1. Breastfeed as long as possible.
Studies have shown that nursing not only significantly reduces baby’s risk of respiratory infections, bacterial meningitis and urinary tract infections, but also protects against obesity in later life.
2. Go with grains at about 6 months old.
Single-grain cereals will teach your child that nourishment has texture. “If a child has only breast milk [or formula], by the time he is 1, he is likely to refuse foods with texture because he hasn’t experienced them before,” explains Ellen O’Leary, M.S., R.D.
3. Veggies Before Fruits.
Humans have a natural preference for sweet foods like fruit, so it’s best to establish an eating pattern with vegetables first. “They have a wider variety of flavors than fruits do,” says O’Leary. “Introduce one puréed vegetable at a time so your child gets used to the flavor.” After three to four days, when you’re certain there is no food sensitivity, you can introduce another vegetable.
Once your child is accustomed to a broad array of vegetable tastes, you can incorporate fruits. Both fruits and vegetables must remain staples in your child’s diet—at least until he’s off to college when you’re not in control anymore! “Fruit and vegetable intake is protective,” asserts Joanne Ikeda, M.A.,
R.D. “Their antioxidants and other compounds reduce your risk of chronic diseases like cancer, heart disease and type 2 diabetes.” Plus, fruits and vegetables provide essential vitamins and minerals that aren’t found in other foods.
4. Babies don’t need juice—or dessert!
At Temple University’s Pediatric Weight Management Program, director Denise Salerno, M.D., reports that she sees 3- and 4-year-olds who weigh 100 pounds. “When we take a history of their feeding habits, we learn the cause of their obesity,” says Salerno. The majority of obesity cases are due to environmental causes—such as overdrinking juice—rather than genetic or medical ones. “If one juice cup is 100 calories and a child drinks three to four juices daily, that could lead to 30 extra pounds in one year,” she asserts. “Kids don’t need juices.”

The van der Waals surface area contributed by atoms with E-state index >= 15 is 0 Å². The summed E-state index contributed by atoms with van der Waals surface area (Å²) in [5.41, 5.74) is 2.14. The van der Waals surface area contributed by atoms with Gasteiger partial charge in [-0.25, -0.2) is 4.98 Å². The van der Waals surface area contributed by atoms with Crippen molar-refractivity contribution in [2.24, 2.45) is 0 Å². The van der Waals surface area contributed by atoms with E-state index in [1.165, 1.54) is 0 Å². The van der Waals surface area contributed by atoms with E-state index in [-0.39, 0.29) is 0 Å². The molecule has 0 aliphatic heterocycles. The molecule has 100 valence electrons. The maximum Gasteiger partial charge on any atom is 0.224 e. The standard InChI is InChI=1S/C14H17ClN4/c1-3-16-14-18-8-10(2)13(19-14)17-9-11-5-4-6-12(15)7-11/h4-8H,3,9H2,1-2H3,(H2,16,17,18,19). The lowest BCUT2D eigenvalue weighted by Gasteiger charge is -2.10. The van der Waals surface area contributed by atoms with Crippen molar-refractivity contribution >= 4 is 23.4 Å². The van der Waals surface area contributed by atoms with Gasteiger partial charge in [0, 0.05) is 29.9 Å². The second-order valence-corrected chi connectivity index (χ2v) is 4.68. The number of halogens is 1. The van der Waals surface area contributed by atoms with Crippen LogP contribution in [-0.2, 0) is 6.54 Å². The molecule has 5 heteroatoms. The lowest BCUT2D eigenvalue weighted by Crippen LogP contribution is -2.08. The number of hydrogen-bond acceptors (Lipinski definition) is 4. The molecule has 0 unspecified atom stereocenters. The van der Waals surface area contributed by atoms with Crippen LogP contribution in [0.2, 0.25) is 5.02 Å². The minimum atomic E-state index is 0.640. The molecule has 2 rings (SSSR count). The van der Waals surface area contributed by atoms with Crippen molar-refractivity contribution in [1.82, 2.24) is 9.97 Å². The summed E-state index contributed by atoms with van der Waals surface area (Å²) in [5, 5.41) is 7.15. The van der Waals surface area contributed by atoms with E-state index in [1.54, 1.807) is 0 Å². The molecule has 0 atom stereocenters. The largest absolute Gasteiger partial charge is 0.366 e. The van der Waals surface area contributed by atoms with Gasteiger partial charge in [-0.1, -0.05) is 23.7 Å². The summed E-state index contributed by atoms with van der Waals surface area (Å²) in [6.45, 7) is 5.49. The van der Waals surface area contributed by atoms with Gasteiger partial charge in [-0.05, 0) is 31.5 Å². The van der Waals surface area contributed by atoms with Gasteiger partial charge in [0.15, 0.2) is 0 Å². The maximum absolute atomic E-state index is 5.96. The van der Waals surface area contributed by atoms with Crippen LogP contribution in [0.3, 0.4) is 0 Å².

The same goes for sweet treats. Jarred desserts like custards and cobblers are not marketed for nutrition; they’re marketed for parents! Babies don’t require sugar-added foods— none of us do. “There shouldn’t be such a thing as dessert,” says Ikeda. “Dessert makes it appear that there’s a reward for eating the yucky stuff. Is that the message you want to send your child?” Forget all sweets for now.
You want your child to look forward to eating everything, don’t you?
5. Mom and dad must be good role models.
Infants are not “picky eaters,” which explains how they manage to triple their weight in the first year of life. They simply eat until they’re not hungry anymore. By age 1, however, children respond to social rather than physical cues. If your son or daughter observes that you’re not eating your veggies, he or she will soon stop, too. “Food is not just for nutrition,” maintains O’Leary. “There’s a huge social component. The more adventurous you are with food, the more open your child will be to trying new things.”
ORIGINALLY PUBLISHED IN NEW PARENT MAGAZINE, FALL/WINTER ’07